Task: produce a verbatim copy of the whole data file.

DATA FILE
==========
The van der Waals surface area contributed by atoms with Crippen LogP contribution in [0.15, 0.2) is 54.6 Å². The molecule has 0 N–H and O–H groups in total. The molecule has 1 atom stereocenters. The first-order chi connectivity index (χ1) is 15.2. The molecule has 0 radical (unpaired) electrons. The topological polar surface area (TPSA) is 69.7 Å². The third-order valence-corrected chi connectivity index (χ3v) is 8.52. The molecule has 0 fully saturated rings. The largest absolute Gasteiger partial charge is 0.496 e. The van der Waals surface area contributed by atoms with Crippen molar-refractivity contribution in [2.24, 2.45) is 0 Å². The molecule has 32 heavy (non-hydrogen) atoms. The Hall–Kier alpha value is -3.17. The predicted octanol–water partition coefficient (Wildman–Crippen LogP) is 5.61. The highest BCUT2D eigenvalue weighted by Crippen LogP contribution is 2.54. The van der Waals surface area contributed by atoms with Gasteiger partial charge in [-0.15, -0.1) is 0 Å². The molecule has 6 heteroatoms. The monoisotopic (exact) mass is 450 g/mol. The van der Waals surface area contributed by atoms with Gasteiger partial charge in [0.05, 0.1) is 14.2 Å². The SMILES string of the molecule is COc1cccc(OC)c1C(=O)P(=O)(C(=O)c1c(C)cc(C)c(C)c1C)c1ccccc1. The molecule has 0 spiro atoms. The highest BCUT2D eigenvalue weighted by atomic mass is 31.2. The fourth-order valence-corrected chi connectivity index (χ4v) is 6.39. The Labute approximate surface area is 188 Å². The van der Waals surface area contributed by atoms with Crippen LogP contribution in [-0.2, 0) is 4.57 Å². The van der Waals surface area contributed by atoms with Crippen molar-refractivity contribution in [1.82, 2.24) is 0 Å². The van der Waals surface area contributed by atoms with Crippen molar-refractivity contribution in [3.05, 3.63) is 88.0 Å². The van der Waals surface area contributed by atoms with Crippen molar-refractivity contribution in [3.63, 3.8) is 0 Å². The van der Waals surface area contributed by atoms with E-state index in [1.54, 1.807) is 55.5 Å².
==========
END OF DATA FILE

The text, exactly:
The van der Waals surface area contributed by atoms with Crippen LogP contribution in [0.15, 0.2) is 54.6 Å². The molecule has 0 N–H and O–H groups in total. The molecule has 1 atom stereocenters. The first-order chi connectivity index (χ1) is 15.2. The molecule has 0 radical (unpaired) electrons. The topological polar surface area (TPSA) is 69.7 Å². The third-order valence-corrected chi connectivity index (χ3v) is 8.52. The molecule has 0 fully saturated rings. The largest absolute Gasteiger partial charge is 0.496 e. The van der Waals surface area contributed by atoms with Crippen molar-refractivity contribution in [2.24, 2.45) is 0 Å². The molecule has 32 heavy (non-hydrogen) atoms. The Hall–Kier alpha value is -3.17. The predicted octanol–water partition coefficient (Wildman–Crippen LogP) is 5.61. The highest BCUT2D eigenvalue weighted by Crippen LogP contribution is 2.54. The van der Waals surface area contributed by atoms with Gasteiger partial charge in [-0.15, -0.1) is 0 Å². The molecule has 6 heteroatoms. The monoisotopic (exact) mass is 450 g/mol. The van der Waals surface area contributed by atoms with Gasteiger partial charge in [0.05, 0.1) is 14.2 Å². The SMILES string of the molecule is COc1cccc(OC)c1C(=O)P(=O)(C(=O)c1c(C)cc(C)c(C)c1C)c1ccccc1. The molecule has 0 spiro atoms. The highest BCUT2D eigenvalue weighted by atomic mass is 31.2. The fourth-order valence-corrected chi connectivity index (χ4v) is 6.39. The Labute approximate surface area is 188 Å². The van der Waals surface area contributed by atoms with Crippen LogP contribution in [-0.2, 0) is 4.57 Å². The van der Waals surface area contributed by atoms with Crippen molar-refractivity contribution in [1.82, 2.24) is 0 Å². The van der Waals surface area contributed by atoms with Crippen molar-refractivity contribution in [3.05, 3.63) is 88.0 Å². The van der Waals surface area contributed by atoms with Crippen molar-refractivity contribution in [3.63, 3.8) is 0 Å². The van der Waals surface area contributed by atoms with E-state index in [1.54, 1.807) is 55.5 Å².